If there was ever a live ’dog, it’s the 2017 Cavaliers.
Few people believed that Cleveland would overcome a 3-1 deficit to the Warriors en route to the 2016 NBA title. Likewise, most people don’t give the Cavs much of a chance to beat Golden State in the 2017 NBA Finals, which start Thursday.
But we’re backing the best player on the planet in LeBron James, whose team is a plus-220 series underdog to the Warriors (minus-260) in their Finals three-quel.
Making his seventh straight NBA Finals appearance, James is playing the best basketball of his career while igniting “Jordan or LeBron” debates. He has arguably the best supporting cast of his career led by Irving, a much-improved Kevin Love and former Findlay Prep standout Tristan Thompson.
“There’s value there. It’s LeBron James. How many times was Michael Jordan an underdog?” Sunset Station sports book director Chuck Esposito said. “If anything can motivate LeBron to repeat and bring another championship to Cleveland, it’s not getting much respect.”
James claims he isn’t bothered by the long odds posted at Las Vegas sports books, telling reporters “I only play blackjack in Vegas anyway. So it doesn’t matter.”
But the Cavs will certainly use the underdog label as motivation, along with Draymond Green’s comments from earlier this season that Golden State wants to “destroy” and “annihilate” Cleveland.
Many people consider Green’s suspension in Game 5 last year to be the turning point of the series, but South Point sports book director Chris Andrews said the Warriors losing injured center Andrew Bogut for the final three games might have had more of an impact.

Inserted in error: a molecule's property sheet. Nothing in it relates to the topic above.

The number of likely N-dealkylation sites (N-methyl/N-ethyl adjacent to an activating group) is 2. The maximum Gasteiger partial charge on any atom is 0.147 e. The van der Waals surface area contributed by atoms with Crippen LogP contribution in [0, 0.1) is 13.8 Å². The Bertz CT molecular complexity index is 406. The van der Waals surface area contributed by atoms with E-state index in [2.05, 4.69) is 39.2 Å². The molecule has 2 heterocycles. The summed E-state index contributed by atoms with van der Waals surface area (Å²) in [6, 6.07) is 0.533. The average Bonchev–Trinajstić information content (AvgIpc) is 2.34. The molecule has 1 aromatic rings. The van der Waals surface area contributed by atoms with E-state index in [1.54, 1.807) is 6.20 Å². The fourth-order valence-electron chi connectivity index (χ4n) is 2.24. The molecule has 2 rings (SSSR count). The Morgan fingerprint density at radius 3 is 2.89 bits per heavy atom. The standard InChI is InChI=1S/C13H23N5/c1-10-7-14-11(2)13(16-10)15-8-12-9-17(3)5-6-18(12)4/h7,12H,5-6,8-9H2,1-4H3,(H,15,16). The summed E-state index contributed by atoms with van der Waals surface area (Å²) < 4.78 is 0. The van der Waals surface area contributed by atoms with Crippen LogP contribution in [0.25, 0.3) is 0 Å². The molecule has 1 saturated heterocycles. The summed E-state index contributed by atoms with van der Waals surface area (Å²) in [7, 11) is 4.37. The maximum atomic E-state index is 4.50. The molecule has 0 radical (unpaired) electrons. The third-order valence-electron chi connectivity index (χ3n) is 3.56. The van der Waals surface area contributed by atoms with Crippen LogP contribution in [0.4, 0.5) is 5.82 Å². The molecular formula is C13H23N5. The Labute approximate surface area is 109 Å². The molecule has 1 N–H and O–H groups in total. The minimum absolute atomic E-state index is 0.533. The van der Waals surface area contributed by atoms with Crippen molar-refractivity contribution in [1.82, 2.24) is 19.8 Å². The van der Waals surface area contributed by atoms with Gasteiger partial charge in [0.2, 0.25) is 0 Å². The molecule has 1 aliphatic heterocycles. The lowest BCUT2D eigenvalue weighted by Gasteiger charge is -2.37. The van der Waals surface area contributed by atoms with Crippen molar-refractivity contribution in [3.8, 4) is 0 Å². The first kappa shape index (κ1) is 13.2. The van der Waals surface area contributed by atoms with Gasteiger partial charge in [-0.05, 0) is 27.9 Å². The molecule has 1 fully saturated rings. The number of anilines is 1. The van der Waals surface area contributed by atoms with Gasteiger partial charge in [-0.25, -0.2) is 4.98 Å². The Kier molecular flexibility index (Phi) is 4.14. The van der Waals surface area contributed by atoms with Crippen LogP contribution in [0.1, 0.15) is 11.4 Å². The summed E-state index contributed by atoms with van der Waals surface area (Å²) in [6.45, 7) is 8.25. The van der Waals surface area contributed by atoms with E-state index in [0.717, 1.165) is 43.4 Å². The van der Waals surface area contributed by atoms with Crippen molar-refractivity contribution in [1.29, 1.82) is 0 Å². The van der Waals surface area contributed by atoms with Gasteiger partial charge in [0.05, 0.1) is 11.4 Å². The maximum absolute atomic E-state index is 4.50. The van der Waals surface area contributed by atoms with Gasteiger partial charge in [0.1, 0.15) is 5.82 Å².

“That really changed their team. He was their defensive stopper, which was exactly what they needed. He went out and they lost the series,” Andrews said. “They added Kevin Durant, who’s a great player, but they don’t have that defensive stopper. Draymond Green is not the rim protector Bogut was.”
Las Vegas radio host Bernie Fratto, who picked the Cavaliers to win in seven games, said the addition of Durant is offset by the loss of Bogut and inside defenders Marreese Speights and Harrison Barnes.
“The loss of those three guys and selling their soul to get Durant will come back to bite them,” said Fratto (Berniefratto.com). “This was a brilliant shooting team, and what did they do? They added a shooter. They improved their starting lineup, but their bench is not what it was.”
James and Irving should have no problem getting to the rim against Golden State, and Thompson should dominate the boards.
“The one guy for Golden State that’s been effective on LeBron has been Andre Iguodala, and his knee’s bad. He’s not going to be able to do it,” Fratto said. “Anyone else is not going to be able to handle him, just like they couldn’t handle Kawhi Leonard in Game 1 (of the Western Conference finals).
“He was able to get to the rim and score consistently, and the Cavaliers are going to be able to do that with LeBron. On the flip side, the Cavs’ defense will be able to disrupt the Warriors’ rhythm and take them out of their comfort zone with their switches.”
After blowing a 3-1 lead last year and adding a former MVP, the pressure is squarely on the Warriors. As an underdog after finally bringing a banner home to Cleveland, James is playing with house money.
If that’s not reason enough to double down on Believeland, ESPN’s Stephen A. Smith picked Golden State and has been wrong the past six seasons.
Bet the under
Golden State is a seven-point favorite in Game 1, and the total is 226. Fratto is playing the under, and so are we. Including the regular season, only one of the past 26 matchups between the teams has reached 220 points, and none of the 13 NBA Finals games has reached 220.
“Every time Golden State has a few days off, they come out a little cold,” Fratto said. “There’ll be a lot of tension in Game 1 and a lot of defense. It will be a real low-scoring first half.”
The wiseguys agree. They’re betting under 115 points in the first half, Westgate sports book manager Jeff Sherman said.
“It makes sense, just because both teams have had long layoffs,” he said. “It might just take a half of basketball to get it going.”
Contact reporter Todd Dewey at firstname.lastname@example.org or 702-266-6080. Follow @tdewey33 on Twitter.